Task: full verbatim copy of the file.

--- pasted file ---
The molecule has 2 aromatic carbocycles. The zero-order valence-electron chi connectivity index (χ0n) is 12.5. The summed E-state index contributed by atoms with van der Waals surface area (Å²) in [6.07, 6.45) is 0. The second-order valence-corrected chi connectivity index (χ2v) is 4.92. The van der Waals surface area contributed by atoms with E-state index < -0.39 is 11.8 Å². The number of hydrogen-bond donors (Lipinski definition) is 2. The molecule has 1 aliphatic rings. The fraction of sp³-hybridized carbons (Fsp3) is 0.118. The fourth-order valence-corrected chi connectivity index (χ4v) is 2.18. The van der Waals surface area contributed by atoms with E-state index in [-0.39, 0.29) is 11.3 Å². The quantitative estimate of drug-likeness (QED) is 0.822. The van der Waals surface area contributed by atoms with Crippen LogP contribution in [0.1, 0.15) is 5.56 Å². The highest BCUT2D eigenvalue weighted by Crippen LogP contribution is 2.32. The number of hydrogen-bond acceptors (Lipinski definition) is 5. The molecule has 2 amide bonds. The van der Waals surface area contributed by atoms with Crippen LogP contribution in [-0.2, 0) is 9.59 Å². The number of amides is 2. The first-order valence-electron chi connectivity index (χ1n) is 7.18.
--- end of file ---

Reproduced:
The molecule has 2 aromatic carbocycles. The zero-order valence-electron chi connectivity index (χ0n) is 12.5. The summed E-state index contributed by atoms with van der Waals surface area (Å²) in [6.07, 6.45) is 0. The second-order valence-corrected chi connectivity index (χ2v) is 4.92. The van der Waals surface area contributed by atoms with E-state index < -0.39 is 11.8 Å². The number of hydrogen-bond donors (Lipinski definition) is 2. The molecule has 1 aliphatic rings. The fraction of sp³-hybridized carbons (Fsp3) is 0.118. The fourth-order valence-corrected chi connectivity index (χ4v) is 2.18. The van der Waals surface area contributed by atoms with E-state index in [-0.39, 0.29) is 11.3 Å². The quantitative estimate of drug-likeness (QED) is 0.822. The van der Waals surface area contributed by atoms with Crippen LogP contribution in [0.1, 0.15) is 5.56 Å². The highest BCUT2D eigenvalue weighted by Crippen LogP contribution is 2.32. The number of hydrogen-bond acceptors (Lipinski definition) is 5. The molecule has 2 amide bonds. The van der Waals surface area contributed by atoms with Crippen LogP contribution in [-0.2, 0) is 9.59 Å². The number of amides is 2. The first-order valence-electron chi connectivity index (χ1n) is 7.18.